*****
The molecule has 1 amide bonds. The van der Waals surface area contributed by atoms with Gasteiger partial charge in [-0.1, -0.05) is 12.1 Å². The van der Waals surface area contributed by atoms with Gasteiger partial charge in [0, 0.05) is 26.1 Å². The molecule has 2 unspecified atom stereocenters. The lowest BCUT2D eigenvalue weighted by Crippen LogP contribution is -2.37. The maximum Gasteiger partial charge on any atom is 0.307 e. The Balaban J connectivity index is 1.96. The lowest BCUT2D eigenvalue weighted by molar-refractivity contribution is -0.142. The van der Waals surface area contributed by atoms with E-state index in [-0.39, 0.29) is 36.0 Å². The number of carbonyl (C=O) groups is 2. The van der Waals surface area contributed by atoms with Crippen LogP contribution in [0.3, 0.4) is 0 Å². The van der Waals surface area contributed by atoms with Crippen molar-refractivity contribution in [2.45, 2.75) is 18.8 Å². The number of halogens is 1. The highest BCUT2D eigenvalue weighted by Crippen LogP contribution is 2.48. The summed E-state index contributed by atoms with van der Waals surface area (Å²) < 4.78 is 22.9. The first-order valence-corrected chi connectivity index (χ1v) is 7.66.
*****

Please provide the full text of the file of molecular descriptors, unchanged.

The molecule has 1 amide bonds. The van der Waals surface area contributed by atoms with Gasteiger partial charge in [-0.1, -0.05) is 12.1 Å². The van der Waals surface area contributed by atoms with Gasteiger partial charge in [0, 0.05) is 26.1 Å². The molecule has 2 unspecified atom stereocenters. The lowest BCUT2D eigenvalue weighted by Crippen LogP contribution is -2.37. The maximum Gasteiger partial charge on any atom is 0.307 e. The Balaban J connectivity index is 1.96. The lowest BCUT2D eigenvalue weighted by molar-refractivity contribution is -0.142. The van der Waals surface area contributed by atoms with E-state index in [-0.39, 0.29) is 36.0 Å². The number of carbonyl (C=O) groups is 2. The van der Waals surface area contributed by atoms with Crippen LogP contribution in [0.3, 0.4) is 0 Å². The van der Waals surface area contributed by atoms with Crippen molar-refractivity contribution in [2.45, 2.75) is 18.8 Å². The number of halogens is 1. The highest BCUT2D eigenvalue weighted by Crippen LogP contribution is 2.48. The summed E-state index contributed by atoms with van der Waals surface area (Å²) < 4.78 is 22.9. The first-order valence-corrected chi connectivity index (χ1v) is 7.66.